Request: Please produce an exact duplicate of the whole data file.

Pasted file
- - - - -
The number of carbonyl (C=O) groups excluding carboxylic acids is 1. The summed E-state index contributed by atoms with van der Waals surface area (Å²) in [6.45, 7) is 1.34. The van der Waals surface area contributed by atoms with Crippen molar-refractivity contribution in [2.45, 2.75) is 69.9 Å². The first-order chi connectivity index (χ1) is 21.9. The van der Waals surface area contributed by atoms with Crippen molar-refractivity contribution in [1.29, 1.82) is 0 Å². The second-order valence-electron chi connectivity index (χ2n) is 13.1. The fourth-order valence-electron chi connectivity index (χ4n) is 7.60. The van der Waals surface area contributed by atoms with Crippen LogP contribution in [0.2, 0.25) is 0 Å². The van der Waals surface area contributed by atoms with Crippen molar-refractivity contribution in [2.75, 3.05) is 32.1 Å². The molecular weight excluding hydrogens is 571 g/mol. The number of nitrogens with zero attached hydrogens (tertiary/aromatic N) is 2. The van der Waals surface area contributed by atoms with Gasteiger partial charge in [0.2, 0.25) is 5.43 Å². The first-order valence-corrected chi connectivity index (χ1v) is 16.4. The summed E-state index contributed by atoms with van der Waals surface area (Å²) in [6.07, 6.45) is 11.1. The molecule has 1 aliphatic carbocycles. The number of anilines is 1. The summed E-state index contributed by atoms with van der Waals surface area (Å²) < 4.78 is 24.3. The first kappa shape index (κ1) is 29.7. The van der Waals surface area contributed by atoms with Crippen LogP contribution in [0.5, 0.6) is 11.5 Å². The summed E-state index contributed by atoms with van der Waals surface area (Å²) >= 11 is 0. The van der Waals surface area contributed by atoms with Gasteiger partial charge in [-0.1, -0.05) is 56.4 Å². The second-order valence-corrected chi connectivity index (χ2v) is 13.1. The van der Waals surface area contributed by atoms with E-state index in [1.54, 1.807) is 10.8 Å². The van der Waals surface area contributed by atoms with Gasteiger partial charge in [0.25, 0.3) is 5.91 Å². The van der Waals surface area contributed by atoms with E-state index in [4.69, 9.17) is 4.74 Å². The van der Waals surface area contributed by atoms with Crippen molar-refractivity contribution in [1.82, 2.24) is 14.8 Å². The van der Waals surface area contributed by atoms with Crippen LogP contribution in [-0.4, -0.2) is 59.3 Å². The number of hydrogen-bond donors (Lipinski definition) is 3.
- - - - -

The number of carbonyl (C=O) groups excluding carboxylic acids is 1. The summed E-state index contributed by atoms with van der Waals surface area (Å²) in [6.45, 7) is 1.34. The van der Waals surface area contributed by atoms with Crippen molar-refractivity contribution in [2.45, 2.75) is 69.9 Å². The first-order chi connectivity index (χ1) is 21.9. The van der Waals surface area contributed by atoms with Crippen molar-refractivity contribution in [1.29, 1.82) is 0 Å². The second-order valence-electron chi connectivity index (χ2n) is 13.1. The fourth-order valence-electron chi connectivity index (χ4n) is 7.60. The van der Waals surface area contributed by atoms with Crippen LogP contribution in [0.2, 0.25) is 0 Å². The van der Waals surface area contributed by atoms with Crippen molar-refractivity contribution in [2.75, 3.05) is 32.1 Å². The molecular weight excluding hydrogens is 571 g/mol. The number of nitrogens with zero attached hydrogens (tertiary/aromatic N) is 2. The van der Waals surface area contributed by atoms with Gasteiger partial charge in [0.2, 0.25) is 5.43 Å². The first-order valence-corrected chi connectivity index (χ1v) is 16.4. The summed E-state index contributed by atoms with van der Waals surface area (Å²) in [6.07, 6.45) is 11.1. The molecule has 1 aliphatic carbocycles. The number of anilines is 1. The summed E-state index contributed by atoms with van der Waals surface area (Å²) < 4.78 is 24.3. The first kappa shape index (κ1) is 29.7. The van der Waals surface area contributed by atoms with Crippen LogP contribution in [0.5, 0.6) is 11.5 Å². The summed E-state index contributed by atoms with van der Waals surface area (Å²) >= 11 is 0. The van der Waals surface area contributed by atoms with Gasteiger partial charge in [-0.1, -0.05) is 56.4 Å². The second-order valence-corrected chi connectivity index (χ2v) is 13.1. The van der Waals surface area contributed by atoms with E-state index in [1.54, 1.807) is 10.8 Å². The van der Waals surface area contributed by atoms with Gasteiger partial charge in [0.25, 0.3) is 5.91 Å². The van der Waals surface area contributed by atoms with E-state index in [4.69, 9.17) is 4.74 Å². The van der Waals surface area contributed by atoms with Crippen molar-refractivity contribution in [1.82, 2.24) is 14.8 Å². The van der Waals surface area contributed by atoms with Crippen LogP contribution in [-0.4, -0.2) is 59.3 Å². The number of hydrogen-bond donors (Lipinski definition) is 3.